La canicule

June brought a heat wave to Paris with temperatures up to 34 degrees. I didn’t deal well with the heat wave, as the air condition at work only worked every other day. And even with the air con on it was way too hot with all the computers running and all the people heating up the space.

We also had visitors in June – my mum and my sister came for a week with my little nephew. They were dealing much better with the heat andwent out and about sightseeing while I complained about the heat at work. At the airport in Vienna my sister noticed that one of the pairs of shoes she had packed for my little nephew was actually missing its second part. So she took the shoe with her on her sightseeing tour. That way, at least it didn’t travel in vain.

Sacre Coeur with a little grey shoe

We went for picnics in the park and on our living room floor and had apero on a very fancy hotel boat with inflatable swans in the infinity pool. We also tried Ground control once, but with it being extremely hot and sunny we didn’t stand a chance and couldn’t find a table. Instead we had dinner at a café/brasserie right across. I thought that Gergö had tried it out before and liked it. Turns out that was a misunderstanding on my part. I quite enjoyed it, but my mum was convinced it was a Hell’s Angels bar and we’ll be mowed down by a rival gang. And I think she was only half joking.

On the weekend we visited the Musée de Quai Branly. It was the first day in about a week I felt a little chilly. It was great. The museum was air conditioned and despite it being a Saturday in summer we didn’t have to wait – I’m writing this down for the next heat wave. There was also art and stuff inside. Excellent museum really, especially the air condition part.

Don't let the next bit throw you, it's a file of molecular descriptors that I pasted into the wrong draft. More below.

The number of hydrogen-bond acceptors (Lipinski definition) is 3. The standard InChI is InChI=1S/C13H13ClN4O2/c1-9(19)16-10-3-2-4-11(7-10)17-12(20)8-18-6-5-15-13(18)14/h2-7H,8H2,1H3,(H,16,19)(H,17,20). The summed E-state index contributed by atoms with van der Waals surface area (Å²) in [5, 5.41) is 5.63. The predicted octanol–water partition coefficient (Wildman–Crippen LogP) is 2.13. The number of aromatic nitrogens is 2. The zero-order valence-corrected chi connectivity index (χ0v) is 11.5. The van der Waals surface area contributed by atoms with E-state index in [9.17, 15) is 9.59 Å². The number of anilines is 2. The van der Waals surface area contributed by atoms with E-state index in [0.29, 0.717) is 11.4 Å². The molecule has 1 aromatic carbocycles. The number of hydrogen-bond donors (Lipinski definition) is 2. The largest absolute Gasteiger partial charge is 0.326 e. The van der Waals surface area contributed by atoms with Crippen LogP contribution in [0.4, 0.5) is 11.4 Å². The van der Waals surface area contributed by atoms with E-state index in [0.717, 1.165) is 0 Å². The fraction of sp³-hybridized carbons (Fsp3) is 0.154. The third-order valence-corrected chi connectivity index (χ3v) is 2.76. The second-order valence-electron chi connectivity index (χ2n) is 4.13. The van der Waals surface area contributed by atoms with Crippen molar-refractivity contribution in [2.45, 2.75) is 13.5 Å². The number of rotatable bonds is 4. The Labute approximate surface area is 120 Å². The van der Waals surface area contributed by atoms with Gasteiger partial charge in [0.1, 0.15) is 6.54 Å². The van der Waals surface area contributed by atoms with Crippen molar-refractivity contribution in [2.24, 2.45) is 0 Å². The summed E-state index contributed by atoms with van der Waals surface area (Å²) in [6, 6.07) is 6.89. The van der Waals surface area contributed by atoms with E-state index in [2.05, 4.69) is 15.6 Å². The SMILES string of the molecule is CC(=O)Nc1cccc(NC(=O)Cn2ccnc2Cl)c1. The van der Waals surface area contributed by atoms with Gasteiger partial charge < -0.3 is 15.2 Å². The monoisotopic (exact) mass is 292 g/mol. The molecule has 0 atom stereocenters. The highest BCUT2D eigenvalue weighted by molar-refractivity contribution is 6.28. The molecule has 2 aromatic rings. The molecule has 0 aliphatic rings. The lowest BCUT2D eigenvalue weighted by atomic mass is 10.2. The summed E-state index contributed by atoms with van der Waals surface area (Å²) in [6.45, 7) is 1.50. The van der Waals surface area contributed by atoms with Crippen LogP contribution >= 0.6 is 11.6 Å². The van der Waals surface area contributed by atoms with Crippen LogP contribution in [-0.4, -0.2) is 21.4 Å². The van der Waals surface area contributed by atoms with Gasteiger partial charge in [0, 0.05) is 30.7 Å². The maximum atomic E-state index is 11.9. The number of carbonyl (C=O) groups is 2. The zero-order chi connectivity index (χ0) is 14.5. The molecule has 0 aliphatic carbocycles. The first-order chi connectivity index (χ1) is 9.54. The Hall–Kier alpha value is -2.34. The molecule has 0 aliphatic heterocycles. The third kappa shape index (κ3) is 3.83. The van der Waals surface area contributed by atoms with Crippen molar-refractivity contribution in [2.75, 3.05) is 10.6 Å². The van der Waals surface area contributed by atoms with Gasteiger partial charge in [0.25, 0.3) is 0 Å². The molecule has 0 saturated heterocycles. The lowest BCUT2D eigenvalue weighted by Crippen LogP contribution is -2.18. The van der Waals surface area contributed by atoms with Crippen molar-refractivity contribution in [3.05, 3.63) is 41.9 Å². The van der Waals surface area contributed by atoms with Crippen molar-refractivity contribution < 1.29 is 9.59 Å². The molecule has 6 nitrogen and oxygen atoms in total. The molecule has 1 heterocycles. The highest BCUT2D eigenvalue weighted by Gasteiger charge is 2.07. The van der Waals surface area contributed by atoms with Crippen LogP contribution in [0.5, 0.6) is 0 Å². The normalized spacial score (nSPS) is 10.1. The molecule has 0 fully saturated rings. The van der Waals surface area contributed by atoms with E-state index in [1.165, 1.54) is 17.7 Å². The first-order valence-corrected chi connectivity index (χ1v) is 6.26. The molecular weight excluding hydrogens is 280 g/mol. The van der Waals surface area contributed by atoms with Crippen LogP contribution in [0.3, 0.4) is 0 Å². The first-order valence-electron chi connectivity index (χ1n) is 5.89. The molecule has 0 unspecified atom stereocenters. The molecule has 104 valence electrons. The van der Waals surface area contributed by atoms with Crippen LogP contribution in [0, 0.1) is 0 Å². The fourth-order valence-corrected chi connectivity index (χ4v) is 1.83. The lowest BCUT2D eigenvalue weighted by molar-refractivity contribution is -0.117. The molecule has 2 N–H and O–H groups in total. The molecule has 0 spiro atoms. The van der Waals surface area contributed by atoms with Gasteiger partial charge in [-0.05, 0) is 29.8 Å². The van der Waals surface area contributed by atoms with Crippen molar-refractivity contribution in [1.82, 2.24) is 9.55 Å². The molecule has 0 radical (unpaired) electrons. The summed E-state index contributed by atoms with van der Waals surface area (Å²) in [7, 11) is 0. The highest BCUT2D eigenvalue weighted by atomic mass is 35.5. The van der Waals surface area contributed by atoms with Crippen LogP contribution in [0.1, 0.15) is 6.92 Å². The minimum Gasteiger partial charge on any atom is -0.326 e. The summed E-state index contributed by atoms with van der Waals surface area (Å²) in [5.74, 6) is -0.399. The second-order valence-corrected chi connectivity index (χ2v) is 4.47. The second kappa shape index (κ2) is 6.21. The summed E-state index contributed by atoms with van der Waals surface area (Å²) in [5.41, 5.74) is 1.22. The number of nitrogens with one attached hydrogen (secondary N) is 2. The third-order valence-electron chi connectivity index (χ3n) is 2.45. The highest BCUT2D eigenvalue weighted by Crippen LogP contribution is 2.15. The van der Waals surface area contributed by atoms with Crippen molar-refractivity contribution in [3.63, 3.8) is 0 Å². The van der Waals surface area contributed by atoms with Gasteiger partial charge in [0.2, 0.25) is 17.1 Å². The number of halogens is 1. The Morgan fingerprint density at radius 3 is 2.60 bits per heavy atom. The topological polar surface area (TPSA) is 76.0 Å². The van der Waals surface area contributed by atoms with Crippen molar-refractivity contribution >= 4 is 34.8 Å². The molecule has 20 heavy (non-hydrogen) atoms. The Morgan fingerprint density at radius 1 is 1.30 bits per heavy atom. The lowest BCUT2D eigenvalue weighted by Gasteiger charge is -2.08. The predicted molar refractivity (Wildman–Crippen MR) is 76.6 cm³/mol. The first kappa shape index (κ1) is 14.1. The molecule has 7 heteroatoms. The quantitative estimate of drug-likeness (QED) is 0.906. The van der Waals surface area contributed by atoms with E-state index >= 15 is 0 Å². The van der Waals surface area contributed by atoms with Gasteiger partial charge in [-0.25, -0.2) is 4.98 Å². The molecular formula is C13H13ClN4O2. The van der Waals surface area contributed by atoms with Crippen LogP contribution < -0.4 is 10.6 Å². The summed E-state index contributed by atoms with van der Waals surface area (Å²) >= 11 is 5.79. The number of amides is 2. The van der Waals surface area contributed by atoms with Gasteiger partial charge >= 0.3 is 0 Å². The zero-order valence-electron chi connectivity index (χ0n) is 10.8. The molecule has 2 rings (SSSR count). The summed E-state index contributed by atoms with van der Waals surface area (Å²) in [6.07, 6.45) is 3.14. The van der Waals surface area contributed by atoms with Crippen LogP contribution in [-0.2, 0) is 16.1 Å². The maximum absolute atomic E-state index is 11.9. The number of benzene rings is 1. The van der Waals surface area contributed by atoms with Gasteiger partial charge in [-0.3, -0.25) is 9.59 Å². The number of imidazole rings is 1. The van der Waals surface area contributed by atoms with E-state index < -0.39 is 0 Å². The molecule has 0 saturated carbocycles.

We also got a day pass for the batobus – a hop-on/hop-off boat tour along the Seine. The price it reduced for people who have a pass navigo and it’s quite handy: The last/first stop is about a 20 minute walk from our apartment and goes all the way to the Eiffel Tower.

On Sunday we went to Versailles. I thought the gardens are always free to visit. But apparently in summer they put up fences and extra security and ask for a 9 € entrance fee. It’s sold as an experience of water and music, because they turn on the fountains and have a 10 minute loop of classical music playing. It wasn’t that bad – I only sound so annoyed because in order to get in you have to queue in the scorching heat and direct sun and every single tourist in front of me tried to argue about ticket prices / children’s ages with the person at the till who, this being France, only spoke English to the extent that they had about 5 phrases they repeated.

The gardens are beautiful and big enough that the huge number of tourists don’t get too annoying (unless you want to buy a drink or need the loo).

The weird thing about Versailles and Paris (and probably about most places like it) is, that as soon as you step about 20 metres away from the main tourist drag, it’s quite different. We had excellent, reasonably priced crêpes not 5 minutes from the château. It just happened to be 5 minutes in the other direction – not on the way to the train station.

I still think of it fondly, from time to time. #foodporn

Now the heat is gone and I enjoy it so much. I even put on closed shoes without complaining too much about the foot prison. I’m wearing socks as we speak – in July! And I love it. At least you stand a chance of finding a table on a terrace somewhere for the apero.

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